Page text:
AKRIS BOUTIQUES BOW IN BOSTON, BERGDORF’S

Byline: Arthur Friedman, New York / Mary Hurley, Boston

NEW YORK — The Akris collection christened two new homes last week, with boutiques on Boston’s Newbury Street and at Bergdorf Goodman here.
Last Tuesday, Bergdorf’s unveiled a 750-square-foot in-store shop on its fourth floor, and the following night, the first Akris freestanding store in the U.S. opened at 16 Newbury Street, where Charles Sumner closed its doors last year.
Akris also has freestanding shops in Zurich, Paris, Munich, Taipei, Tokyo, Osaka and Nagoya, Japan.
Albert Kriemler, designer and president of the St. Gallen, Switzerland ready-to-wear firm, said he has sold Bergdorf’s for eight years, with business accelerating over the last six months.
“Akris has built a sophisticated base of customers who are attracted by its fine quality dresses and suits, which are well designed using outstanding fabrics,” said Stephen Elkin, chairman and chief executive officer of Bergdorf’s. “Akris has a high incidence of return customers, which is the proof of its success and is why we felt the line deserved its own shop.”
Elkin said the in-store shop “will do in excess of $2 million” in its first year.
The shop is decorated with sycamore wood panels and trim, and dark wood armchairs. It has two distinct areas. Located next to a Rena Lange shop-in-shop, which opened in September, the front section of the Akris boutique opens to a main aisle facing an area housing a variety of European labels.
In contrast, the back of the shop, with windows overlooking 58th Street, is set off from the main section, offering boudoir-like intimacy with silk curtains, leather armchairs and access to a dressing room.
In Boston, at Wednesday’s gala to celebrate the official opening of Akris on a tony stretch of Newbury Street, partygoers repeatedly asked Kriemler the same question.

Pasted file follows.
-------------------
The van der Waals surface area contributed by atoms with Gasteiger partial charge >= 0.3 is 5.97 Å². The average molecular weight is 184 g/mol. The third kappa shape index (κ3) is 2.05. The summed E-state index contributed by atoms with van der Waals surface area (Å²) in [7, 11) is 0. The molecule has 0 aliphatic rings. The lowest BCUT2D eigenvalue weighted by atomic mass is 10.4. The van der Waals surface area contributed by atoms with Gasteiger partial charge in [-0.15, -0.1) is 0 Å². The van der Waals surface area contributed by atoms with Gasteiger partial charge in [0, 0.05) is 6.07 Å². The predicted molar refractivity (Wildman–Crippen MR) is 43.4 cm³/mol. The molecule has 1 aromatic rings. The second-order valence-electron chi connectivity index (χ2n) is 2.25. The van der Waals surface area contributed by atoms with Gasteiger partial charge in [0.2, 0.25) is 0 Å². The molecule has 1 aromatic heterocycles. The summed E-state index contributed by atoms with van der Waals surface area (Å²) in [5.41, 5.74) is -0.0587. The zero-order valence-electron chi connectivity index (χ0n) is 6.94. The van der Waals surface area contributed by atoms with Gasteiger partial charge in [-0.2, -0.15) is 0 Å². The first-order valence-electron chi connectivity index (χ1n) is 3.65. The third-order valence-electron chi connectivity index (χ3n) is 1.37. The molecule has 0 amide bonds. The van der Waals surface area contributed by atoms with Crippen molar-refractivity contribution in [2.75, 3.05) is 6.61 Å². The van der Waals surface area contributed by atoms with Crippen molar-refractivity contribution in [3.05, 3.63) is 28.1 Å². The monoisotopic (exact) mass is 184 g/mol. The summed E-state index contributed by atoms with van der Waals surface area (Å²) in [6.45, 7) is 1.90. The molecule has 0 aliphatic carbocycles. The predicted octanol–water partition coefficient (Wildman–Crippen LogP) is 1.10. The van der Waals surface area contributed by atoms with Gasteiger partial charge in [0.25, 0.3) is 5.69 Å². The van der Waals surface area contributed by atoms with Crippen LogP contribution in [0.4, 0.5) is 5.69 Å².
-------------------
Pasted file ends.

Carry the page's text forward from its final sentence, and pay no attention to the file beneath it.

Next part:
“I was asked at least 12 times: ‘Why Boston?’ ” Kriemler told the assembled guests. Eleven years ago, he said, “in these halls,” when the store was Charles Sumner and he was 26, Kriemler staged his first trunk show and introduced Akris to the U.S.
The familiarity with Newbury Street isn’t the only reason Kriemler decided to open a boutique there.
“Boston fits in with the philosophy of Akris,” he said. “It’s a very European city, understated and sophisticated.”
Akris acquired the 2,300-square-foot store last September and has been running a soft opening since Feb. 10. The company projects first-year sales of $2 million.
The boutique has an interior similar to the Bergdorf shop’s, with cream plaster walls and quartered sycamore wood accented with chrome fixtures. The shop was decorated by Paris-based Sofa As, in collaboration with Bergmeyer Associates of Boston.
For Bostonians, the addition of Akris is another sign that the eastern stretch of Newbury Street is becoming more upscale, comparable to New York’s Fifth Avenue and Rodeo Drive in Beverly Hills.
“The golden triangle — that’s what this block is,” said Marianne B. Abrams, executive director of the Back Bay Association, a nonprofit group that represents local businesses. “There’s the Ritz-Carlton at one end and the Four Seasons at the other, and pleasure in between.”
Also on the same block, between Arlington and Berkeley, are Burberrys, Armani, Versace, Vidal Sasson and Louis, Boston. Chanel plans to open a boutique this summer.
“To have people in Europe think Boston is worthy of this, I think is great,” said Fran Goldberg, who owns Mercury Gallery at 8 Newbury Street. “The European attention to service is something we dearly need in this country, especially in this city.”
Joining Kriemler at the openings were his brother, Peter, who handles production and administration, and their mother, Ute, who advises her sons.
“We are extremely proud that you are with us in Boston,” said Ernest Jost, Boston’s Honorary Consul for Switzerland. “Switzerland is known for its chocolate, for ‘Heidi,’ for watches and beautiful mountains. Few people know Switzerland has other industries.”

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